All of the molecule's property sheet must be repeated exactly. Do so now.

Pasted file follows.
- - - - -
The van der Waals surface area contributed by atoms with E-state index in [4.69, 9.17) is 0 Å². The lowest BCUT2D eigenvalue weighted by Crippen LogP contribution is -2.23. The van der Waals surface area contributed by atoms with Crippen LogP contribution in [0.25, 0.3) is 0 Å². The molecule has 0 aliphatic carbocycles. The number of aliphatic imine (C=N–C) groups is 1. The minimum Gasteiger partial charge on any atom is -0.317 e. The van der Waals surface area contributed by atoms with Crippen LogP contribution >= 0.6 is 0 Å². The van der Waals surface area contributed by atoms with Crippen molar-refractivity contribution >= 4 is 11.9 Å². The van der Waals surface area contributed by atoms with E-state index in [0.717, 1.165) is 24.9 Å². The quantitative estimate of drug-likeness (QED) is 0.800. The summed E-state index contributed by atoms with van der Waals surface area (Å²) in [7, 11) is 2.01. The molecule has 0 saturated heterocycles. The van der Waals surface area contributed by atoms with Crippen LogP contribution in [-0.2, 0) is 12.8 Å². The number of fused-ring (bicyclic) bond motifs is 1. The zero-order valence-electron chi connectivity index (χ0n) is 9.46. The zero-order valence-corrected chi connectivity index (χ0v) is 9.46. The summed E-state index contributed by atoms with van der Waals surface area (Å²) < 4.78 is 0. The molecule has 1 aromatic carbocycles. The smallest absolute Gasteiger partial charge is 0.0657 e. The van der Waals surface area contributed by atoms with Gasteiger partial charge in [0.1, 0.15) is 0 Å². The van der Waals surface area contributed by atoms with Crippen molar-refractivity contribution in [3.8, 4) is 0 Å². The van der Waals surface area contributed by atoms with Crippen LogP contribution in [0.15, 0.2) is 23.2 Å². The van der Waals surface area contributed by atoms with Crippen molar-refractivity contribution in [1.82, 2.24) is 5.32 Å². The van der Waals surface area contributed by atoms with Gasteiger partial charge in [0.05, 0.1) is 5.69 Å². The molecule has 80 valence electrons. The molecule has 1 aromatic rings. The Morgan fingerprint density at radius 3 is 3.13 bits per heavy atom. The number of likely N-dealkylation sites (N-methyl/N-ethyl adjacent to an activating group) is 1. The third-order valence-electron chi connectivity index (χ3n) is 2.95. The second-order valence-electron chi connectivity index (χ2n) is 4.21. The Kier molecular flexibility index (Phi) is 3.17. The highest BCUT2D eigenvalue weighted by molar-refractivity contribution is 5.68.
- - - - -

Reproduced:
The van der Waals surface area contributed by atoms with E-state index in [4.69, 9.17) is 0 Å². The lowest BCUT2D eigenvalue weighted by Crippen LogP contribution is -2.23. The van der Waals surface area contributed by atoms with Crippen LogP contribution in [0.25, 0.3) is 0 Å². The molecule has 0 aliphatic carbocycles. The number of aliphatic imine (C=N–C) groups is 1. The minimum Gasteiger partial charge on any atom is -0.317 e. The van der Waals surface area contributed by atoms with Crippen LogP contribution >= 0.6 is 0 Å². The van der Waals surface area contributed by atoms with Crippen molar-refractivity contribution >= 4 is 11.9 Å². The van der Waals surface area contributed by atoms with E-state index in [0.717, 1.165) is 24.9 Å². The quantitative estimate of drug-likeness (QED) is 0.800. The summed E-state index contributed by atoms with van der Waals surface area (Å²) in [7, 11) is 2.01. The molecule has 0 saturated heterocycles. The van der Waals surface area contributed by atoms with Crippen LogP contribution in [-0.2, 0) is 12.8 Å². The number of fused-ring (bicyclic) bond motifs is 1. The zero-order valence-electron chi connectivity index (χ0n) is 9.46. The zero-order valence-corrected chi connectivity index (χ0v) is 9.46. The summed E-state index contributed by atoms with van der Waals surface area (Å²) < 4.78 is 0. The molecule has 1 aromatic carbocycles. The smallest absolute Gasteiger partial charge is 0.0657 e. The van der Waals surface area contributed by atoms with Gasteiger partial charge in [0.1, 0.15) is 0 Å². The van der Waals surface area contributed by atoms with Crippen molar-refractivity contribution in [3.8, 4) is 0 Å². The van der Waals surface area contributed by atoms with Crippen LogP contribution in [0.15, 0.2) is 23.2 Å². The van der Waals surface area contributed by atoms with Crippen molar-refractivity contribution in [1.82, 2.24) is 5.32 Å². The van der Waals surface area contributed by atoms with Gasteiger partial charge in [0.05, 0.1) is 5.69 Å². The molecule has 80 valence electrons. The molecule has 1 aromatic rings. The Morgan fingerprint density at radius 3 is 3.13 bits per heavy atom. The number of likely N-dealkylation sites (N-methyl/N-ethyl adjacent to an activating group) is 1. The third-order valence-electron chi connectivity index (χ3n) is 2.95. The second-order valence-electron chi connectivity index (χ2n) is 4.21. The Kier molecular flexibility index (Phi) is 3.17. The highest BCUT2D eigenvalue weighted by molar-refractivity contribution is 5.68.